• Poor people and minorities suffer more than their share of environmental problems, EJ advocates say.
    • The EJ movement began with a protest against a toxic waste dump in an African-American community in North Carolina.
  • How Would You Vote?
    • Which one of the following comes closest to your environmental worldview: planetary management, stewardship, environmental wisdom, deep ecology, ecofeminist?
      • a. Planetary management
      • b. Stewartship
      • c. Environmental wisdom
      • d. Deep ecology
      • e. Ecofeminist
  • How Would You Vote?
    • Do you believe there are physical and biological limits to human economic growth?
      • a. No. I have faith in human ingenuity and creativity.
      • b. Depends. Some (but not all) aspects of economic growth are limited.
      • c. Yes. Ecological economists are generally correct.
  • LIVING MORE SUSTAINABLY
    • Environmental literate citizens and leaders are needed to build more environmentally sustainable and socially just societies.
    • YOU!
    • In addition to formal learning, we need to learn by experiencing nature directly.
    • GET OUTSIDE!
  • Fig. 26-6, p. 622 Solutions Developing Environmentally Sustainable Societies Guidelines Strategies Learn from & copy nature Sustain biodiversity Eliminate poverty Do not degrade or deplete the earth's natural capital, and live off the natural income it provides Develop eco-economies Build sustainable communities Do not use renewable resources faster than nature can replace them Take no more than we need Do not reduce biodiversity Use sustainable agriculture Depend more on locally available renewable energy from the sun, wind, flowing water, and sustainable biomass Try not to harm life, air, water, soil Emphasize pollution prevention and waste reduction Do not change the world's climate Do not overshoot the earth's carrying capacity Do not waste matter and energy resources Help maintain the earth's capacity for self-repair Recycle, reuse, and compost 60–80% of matter resources Repair past ecological damage Maintain a human population size such that needs are met without threatening life support systems Leave the world in as good a shape as—or better than—we found it Emphasize ecological restoration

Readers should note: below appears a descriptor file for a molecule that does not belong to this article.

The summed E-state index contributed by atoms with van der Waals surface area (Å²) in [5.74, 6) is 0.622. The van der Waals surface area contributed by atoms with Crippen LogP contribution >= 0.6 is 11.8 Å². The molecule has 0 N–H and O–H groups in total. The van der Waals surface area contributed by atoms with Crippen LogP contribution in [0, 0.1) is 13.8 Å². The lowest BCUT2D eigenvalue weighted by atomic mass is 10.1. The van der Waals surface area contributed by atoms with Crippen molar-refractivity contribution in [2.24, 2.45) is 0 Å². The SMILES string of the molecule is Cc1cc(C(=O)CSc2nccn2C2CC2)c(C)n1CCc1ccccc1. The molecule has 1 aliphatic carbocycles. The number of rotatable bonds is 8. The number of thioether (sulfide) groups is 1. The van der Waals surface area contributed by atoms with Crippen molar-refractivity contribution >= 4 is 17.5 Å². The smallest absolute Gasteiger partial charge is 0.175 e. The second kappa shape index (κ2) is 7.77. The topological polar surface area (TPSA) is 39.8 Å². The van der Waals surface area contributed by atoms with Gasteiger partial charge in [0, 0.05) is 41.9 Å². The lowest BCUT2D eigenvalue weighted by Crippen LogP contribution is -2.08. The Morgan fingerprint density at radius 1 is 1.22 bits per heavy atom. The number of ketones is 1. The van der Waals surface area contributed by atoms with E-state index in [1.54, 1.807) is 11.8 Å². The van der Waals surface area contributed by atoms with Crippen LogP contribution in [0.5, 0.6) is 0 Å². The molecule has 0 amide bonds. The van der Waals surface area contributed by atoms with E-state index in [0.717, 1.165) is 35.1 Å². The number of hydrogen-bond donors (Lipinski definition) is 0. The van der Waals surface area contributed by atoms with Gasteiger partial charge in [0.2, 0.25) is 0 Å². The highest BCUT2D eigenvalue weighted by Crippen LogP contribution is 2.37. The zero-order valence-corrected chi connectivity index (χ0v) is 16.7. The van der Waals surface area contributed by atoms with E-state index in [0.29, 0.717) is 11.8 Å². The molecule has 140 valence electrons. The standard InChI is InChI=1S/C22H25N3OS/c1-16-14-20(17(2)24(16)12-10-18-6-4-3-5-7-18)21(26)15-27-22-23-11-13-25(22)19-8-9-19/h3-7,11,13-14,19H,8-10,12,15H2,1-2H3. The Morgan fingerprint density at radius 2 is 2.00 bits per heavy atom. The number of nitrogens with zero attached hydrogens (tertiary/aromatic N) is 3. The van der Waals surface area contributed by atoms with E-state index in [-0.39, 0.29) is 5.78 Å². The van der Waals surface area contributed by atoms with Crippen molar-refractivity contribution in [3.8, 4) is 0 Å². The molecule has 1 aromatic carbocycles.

• LIVING MORE SUSTAINABLY
    • We can help make the world a better place by not falling into mental traps that lead to denial and inaction and by keeping our empowering feelings of hope ahead of any immobilizing feeling of despair.
  • Living More Lightly on the Earth: The Sustainable Dozen
    • Agriculture
      • Reduce you meat consumption.
      • Buy locally grown and produced food.
      • Buy more organic food and grow your own.
      • Don’t use pesticides.
    • Transportation
      • Drive an energy-efficient vehicle.
      • Walk, bike, carpool, or take mass transit.
      • Work at home or live near work.
  • Living More Lightly on the Earth
    • Home Energy Use
      • Caulk leaks, add insulation, use energy efficient appliances.
      • Try to use solar, wind, flowing water, biomass for home energy.
    • Water
      • Use water-saving showers and toilets, use drip irrigation, landscape yard with natural plants that do not require excess water.
  • Living More Lightly on the Earth
    • Resource Consumption
      • Reduce your consumption and waste of stuff by at least 10%: Refuse and Reuse .
    Figure 26-5
  • LIVING MORE SUSTAINABLY
    • The Earth Charter calls for us to respect and care for life and biodiversity and to build more sustainable, just, democratic, and peaceful societies for present and future generations.
    • We need hope, a positive vision of the future, and commitment to making the world a better place to live.